Ezekiel 11:4
Therefore prophesy against them, prophesy, O son of man.
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Ezekiel 11:4-5. Therefore prophesy against them — Declare to them how different things shall happen to them from what they expect. And the Spirit of the Lord fell upon me — See note on Ezekiel 3:24. And said unto me, Speak; Thus have ye said — Ye have advanced the assertion, mentioned Ezekiel 11:3. “You have rightly said what you say: the city is the caldron, and we are the flesh, shall be fulfilled, but not as you understand it. Many of you will perish in the city. For those it will be the caldron, and they will be flesh boiled in it. But yourselves shall not be the flesh in the caldron: but you shall be taken out and elsewhere cut in pieces.” — Michaelis in Newcome. For I know the things that come into your mind —

Here God declares that, however much these men thought, and said in their hearts, The Lord seeth us not, yet still he not only saw them, but knew the things that came into their mind, every one of them, and took particular notice of that vain confidence with which they supported themselves, and endeavoured to put a good face upon a matter which they could not but know to be bad. Remember, reader, God perfectly knows not only the things that come out of our mouths, but the things that come into our minds; not only all we say, but all we think; even those thoughts which are most suddenly darted into our minds, and as suddenly slip out of them again, are perfectly known and narrowly observed by God: he knows us infinitely better than we know ourselves; he understands us afar off: the consideration whereof should oblige us to keep our hearts with all diligence, that no vain thoughts may come into them, or lodge within them.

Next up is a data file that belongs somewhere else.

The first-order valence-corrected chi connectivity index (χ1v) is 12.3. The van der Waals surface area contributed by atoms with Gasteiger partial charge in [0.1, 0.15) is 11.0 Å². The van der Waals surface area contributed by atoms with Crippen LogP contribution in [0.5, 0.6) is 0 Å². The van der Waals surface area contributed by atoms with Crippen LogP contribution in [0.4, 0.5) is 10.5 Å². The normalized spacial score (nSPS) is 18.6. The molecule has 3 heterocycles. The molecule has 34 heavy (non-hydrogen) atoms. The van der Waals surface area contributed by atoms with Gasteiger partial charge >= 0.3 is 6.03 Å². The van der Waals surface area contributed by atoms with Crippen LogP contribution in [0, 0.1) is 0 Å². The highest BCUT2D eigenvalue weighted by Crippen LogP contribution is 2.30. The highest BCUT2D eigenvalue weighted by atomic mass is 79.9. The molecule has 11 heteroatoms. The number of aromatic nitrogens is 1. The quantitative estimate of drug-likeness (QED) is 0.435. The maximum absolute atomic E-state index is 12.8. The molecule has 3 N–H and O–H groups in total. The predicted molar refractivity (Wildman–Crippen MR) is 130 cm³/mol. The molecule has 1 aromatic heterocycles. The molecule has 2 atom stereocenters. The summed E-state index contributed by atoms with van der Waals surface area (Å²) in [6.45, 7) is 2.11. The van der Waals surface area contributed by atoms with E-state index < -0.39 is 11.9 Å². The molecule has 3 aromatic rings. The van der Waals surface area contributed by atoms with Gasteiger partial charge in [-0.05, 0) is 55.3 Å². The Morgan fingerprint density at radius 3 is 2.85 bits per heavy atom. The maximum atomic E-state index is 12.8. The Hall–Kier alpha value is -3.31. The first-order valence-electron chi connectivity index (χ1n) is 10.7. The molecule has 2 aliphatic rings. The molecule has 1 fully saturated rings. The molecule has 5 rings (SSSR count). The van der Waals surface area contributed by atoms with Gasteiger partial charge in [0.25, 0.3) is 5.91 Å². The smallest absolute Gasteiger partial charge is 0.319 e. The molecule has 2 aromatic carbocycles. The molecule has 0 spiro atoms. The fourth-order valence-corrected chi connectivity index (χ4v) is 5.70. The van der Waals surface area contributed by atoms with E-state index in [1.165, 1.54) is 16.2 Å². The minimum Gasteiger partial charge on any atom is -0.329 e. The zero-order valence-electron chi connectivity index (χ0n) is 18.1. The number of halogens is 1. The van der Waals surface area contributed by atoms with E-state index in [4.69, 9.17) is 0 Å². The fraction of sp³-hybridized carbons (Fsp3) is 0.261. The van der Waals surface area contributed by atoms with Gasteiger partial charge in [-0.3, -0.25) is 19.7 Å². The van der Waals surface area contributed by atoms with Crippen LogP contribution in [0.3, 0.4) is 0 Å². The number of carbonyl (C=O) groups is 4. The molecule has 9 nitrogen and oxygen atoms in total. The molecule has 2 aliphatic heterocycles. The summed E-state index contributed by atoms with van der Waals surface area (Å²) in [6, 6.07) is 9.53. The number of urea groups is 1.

11:1-13 Where Satan cannot persuade men to look upon the judgment to come as uncertain, he gains his point by persuading them to look upon it as at a distance. These wretched rulers dare to say, We are as safe in this city as flesh in a boiling pot; the walls of the city shall be to us as walls of brass, we shall receive no more damage from the besiegers than the caldron does from the fire. When sinners flatter themselves to their own ruin, it is time to tell them they shall have no peace if they go on. None shall remain in possession of the city but those who are buried in it. Those are least safe who are most secure. God is often pleased to single out some sinners for warning to others. Whether Pelatiah died at that time in Jerusalem, or when the fulfilment of the prophecy drew near, is uncertain. Like Ezekiel, we ought to be much affected with the sudden death of others, and we should still plead with the Lord to have mercy on those who remain.It is not near - In contradiction to Ezekiel 7:2.